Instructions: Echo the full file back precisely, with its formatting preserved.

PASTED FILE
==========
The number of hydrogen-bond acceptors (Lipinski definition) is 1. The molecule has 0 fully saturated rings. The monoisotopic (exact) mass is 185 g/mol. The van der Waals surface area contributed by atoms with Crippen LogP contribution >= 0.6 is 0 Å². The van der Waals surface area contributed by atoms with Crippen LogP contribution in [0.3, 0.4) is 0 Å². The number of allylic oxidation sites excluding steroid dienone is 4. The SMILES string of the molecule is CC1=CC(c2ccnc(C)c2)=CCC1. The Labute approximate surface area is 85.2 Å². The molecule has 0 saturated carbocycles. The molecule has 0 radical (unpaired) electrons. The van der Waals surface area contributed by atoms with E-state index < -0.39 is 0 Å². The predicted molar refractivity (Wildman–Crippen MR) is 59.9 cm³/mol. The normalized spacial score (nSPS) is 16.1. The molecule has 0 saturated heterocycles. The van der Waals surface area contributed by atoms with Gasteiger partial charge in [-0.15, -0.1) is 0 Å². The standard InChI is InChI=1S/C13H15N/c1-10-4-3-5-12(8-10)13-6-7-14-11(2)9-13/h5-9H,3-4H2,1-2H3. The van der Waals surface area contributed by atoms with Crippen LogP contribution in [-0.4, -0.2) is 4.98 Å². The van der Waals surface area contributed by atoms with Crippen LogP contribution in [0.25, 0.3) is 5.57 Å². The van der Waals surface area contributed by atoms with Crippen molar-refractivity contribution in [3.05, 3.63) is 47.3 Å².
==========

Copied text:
The number of hydrogen-bond acceptors (Lipinski definition) is 1. The molecule has 0 fully saturated rings. The monoisotopic (exact) mass is 185 g/mol. The van der Waals surface area contributed by atoms with Crippen LogP contribution >= 0.6 is 0 Å². The van der Waals surface area contributed by atoms with Crippen LogP contribution in [0.3, 0.4) is 0 Å². The number of allylic oxidation sites excluding steroid dienone is 4. The SMILES string of the molecule is CC1=CC(c2ccnc(C)c2)=CCC1. The Labute approximate surface area is 85.2 Å². The molecule has 0 saturated carbocycles. The molecule has 0 radical (unpaired) electrons. The van der Waals surface area contributed by atoms with E-state index < -0.39 is 0 Å². The predicted molar refractivity (Wildman–Crippen MR) is 59.9 cm³/mol. The normalized spacial score (nSPS) is 16.1. The molecule has 0 saturated heterocycles. The van der Waals surface area contributed by atoms with Gasteiger partial charge in [-0.15, -0.1) is 0 Å². The standard InChI is InChI=1S/C13H15N/c1-10-4-3-5-12(8-10)13-6-7-14-11(2)9-13/h5-9H,3-4H2,1-2H3. The van der Waals surface area contributed by atoms with Crippen LogP contribution in [-0.4, -0.2) is 4.98 Å². The van der Waals surface area contributed by atoms with Crippen LogP contribution in [0.25, 0.3) is 5.57 Å². The van der Waals surface area contributed by atoms with Crippen molar-refractivity contribution in [3.05, 3.63) is 47.3 Å².